Libya's ruling National Transitional Council said on Monday that it recognises the Syrian National Council grouping of opponents of President Bashar al-Assad as the country's government.
"The National Transitional Council has decided after a meeting today to recognise the Syrian National Council as the sole legitimate government in Syria," NTC member Mussa al-Koni told a news conference in Tripoli.
|Dozens of Libyans whose houses were damaged during recent fighting protest to demand the reconstruction of their homes in Tripoli on October 10, 2011|
Koni, who represents Libya's Tuareg minority in the NTC, said the council has "also decided to close the Syrian embassy in Libya."
The decision makes Libya the first country to recognise the SNC as Syria's legitimate government, although the former is still only run by an interim council and still battling pockets of loyalists to the ousted Moamer Kadhafi.
Dissidents officially declared the formation of the Syrian National Council in Turkey on October 2, saying they had established a "historic" united front against Assad that brings in groups from across the political spectrum.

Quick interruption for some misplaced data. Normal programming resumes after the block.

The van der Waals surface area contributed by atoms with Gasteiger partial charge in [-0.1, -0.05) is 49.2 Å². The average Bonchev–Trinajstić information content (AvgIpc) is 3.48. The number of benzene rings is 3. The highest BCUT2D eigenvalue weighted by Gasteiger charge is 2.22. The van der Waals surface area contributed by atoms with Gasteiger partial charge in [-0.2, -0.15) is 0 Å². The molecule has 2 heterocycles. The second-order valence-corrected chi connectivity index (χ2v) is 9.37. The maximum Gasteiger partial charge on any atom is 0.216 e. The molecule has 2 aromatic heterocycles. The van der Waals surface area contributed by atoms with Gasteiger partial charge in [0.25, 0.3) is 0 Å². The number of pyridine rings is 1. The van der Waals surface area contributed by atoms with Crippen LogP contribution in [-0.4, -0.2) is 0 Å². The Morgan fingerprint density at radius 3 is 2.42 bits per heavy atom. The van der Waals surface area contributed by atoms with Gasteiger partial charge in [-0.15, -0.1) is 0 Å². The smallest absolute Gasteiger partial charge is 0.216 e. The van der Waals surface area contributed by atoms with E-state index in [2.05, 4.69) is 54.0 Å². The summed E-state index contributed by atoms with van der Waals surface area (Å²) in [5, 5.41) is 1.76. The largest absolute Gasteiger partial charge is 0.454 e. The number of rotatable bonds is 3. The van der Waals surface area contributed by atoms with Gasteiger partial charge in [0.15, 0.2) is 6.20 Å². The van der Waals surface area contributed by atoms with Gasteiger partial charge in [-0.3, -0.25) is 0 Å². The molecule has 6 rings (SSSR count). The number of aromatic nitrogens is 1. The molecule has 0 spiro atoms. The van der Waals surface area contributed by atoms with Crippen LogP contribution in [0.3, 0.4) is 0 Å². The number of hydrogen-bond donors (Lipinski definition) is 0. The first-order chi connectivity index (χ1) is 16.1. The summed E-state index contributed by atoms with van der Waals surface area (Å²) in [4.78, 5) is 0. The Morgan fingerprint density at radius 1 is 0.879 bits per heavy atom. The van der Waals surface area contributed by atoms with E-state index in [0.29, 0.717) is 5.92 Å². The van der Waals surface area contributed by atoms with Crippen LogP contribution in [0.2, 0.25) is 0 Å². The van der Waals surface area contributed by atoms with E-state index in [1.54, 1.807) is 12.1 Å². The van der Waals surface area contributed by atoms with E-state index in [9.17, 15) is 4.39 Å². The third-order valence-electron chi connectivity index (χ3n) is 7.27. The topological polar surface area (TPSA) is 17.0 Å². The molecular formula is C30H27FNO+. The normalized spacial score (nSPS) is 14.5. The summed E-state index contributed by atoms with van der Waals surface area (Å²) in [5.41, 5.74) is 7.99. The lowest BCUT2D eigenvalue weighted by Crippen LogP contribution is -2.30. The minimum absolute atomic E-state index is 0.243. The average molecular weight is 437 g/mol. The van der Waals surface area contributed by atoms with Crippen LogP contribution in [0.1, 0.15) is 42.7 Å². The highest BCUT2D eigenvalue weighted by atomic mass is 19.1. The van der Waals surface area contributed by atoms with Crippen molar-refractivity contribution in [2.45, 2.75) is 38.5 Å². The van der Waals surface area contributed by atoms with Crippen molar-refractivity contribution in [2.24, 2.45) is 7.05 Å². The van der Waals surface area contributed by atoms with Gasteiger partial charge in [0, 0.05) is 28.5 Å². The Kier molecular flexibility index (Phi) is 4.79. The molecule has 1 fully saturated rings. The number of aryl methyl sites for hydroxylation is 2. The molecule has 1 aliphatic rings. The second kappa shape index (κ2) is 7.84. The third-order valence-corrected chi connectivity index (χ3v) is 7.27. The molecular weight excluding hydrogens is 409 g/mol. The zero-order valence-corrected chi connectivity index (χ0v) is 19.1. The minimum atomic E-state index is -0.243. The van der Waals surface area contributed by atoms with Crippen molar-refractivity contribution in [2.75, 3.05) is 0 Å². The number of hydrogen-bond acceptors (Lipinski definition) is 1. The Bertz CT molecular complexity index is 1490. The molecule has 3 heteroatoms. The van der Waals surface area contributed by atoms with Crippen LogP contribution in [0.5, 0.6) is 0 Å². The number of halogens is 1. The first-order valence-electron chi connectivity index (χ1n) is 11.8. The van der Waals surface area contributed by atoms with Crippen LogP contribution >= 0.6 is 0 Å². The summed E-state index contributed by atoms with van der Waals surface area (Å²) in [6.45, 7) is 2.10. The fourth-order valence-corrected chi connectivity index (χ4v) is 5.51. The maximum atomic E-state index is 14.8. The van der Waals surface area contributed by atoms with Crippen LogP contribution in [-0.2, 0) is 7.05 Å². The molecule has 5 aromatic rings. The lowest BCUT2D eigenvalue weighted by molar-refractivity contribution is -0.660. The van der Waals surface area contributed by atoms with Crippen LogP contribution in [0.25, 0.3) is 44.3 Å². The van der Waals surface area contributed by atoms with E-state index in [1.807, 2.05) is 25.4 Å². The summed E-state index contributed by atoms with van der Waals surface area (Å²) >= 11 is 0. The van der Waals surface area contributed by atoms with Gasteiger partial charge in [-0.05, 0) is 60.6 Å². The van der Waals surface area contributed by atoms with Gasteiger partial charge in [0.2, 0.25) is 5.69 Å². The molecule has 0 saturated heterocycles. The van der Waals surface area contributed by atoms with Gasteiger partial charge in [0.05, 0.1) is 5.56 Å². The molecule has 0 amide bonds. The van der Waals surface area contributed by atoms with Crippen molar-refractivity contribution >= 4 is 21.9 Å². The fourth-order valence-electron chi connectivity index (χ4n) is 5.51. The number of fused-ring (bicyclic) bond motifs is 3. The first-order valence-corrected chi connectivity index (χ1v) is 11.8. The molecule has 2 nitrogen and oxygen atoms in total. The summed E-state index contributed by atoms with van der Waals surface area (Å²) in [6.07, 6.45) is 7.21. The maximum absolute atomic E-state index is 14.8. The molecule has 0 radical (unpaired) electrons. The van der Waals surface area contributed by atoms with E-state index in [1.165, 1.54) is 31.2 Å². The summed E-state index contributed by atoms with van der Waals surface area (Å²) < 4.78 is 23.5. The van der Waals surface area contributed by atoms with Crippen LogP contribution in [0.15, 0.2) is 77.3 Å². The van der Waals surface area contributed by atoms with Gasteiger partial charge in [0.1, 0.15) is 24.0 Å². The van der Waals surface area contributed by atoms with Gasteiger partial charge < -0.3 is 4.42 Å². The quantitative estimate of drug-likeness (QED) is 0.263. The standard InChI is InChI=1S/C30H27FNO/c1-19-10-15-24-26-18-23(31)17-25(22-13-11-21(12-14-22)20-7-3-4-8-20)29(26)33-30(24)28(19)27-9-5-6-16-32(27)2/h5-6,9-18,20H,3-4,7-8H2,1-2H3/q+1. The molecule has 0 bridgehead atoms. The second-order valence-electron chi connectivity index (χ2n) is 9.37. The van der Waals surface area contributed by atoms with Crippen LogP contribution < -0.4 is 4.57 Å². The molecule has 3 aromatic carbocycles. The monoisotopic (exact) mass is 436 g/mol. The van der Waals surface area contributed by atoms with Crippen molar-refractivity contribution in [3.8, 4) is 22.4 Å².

"The Syrian National Council reunites the forces of the opposition and the peaceful revolution," Paris-based academic Burhan Ghalioun told reporters in Istanbul, announcing the new umbrella movement which he called "historic."
He said the SNC aims to "mobilise all categories of people in Syria and give the necessary support for the revolution to progress and realise the aspirations of our people for the overthrow of the regime, its symbols and its head."
Apparently modelled on Libya's NTC, the Syrian council is to elect a president and have a 29-strong general secretariat representing seven of the country's opposition factions.
It comprises six members of the Local Coordination Committees, five Muslim Brotherhood and tribal representatives, four from the so-called Damascus Declaration and four for a liberal grouping led by Ghalioun.
The remaining members of the secretariat are five independents, four Kurds and a Christian.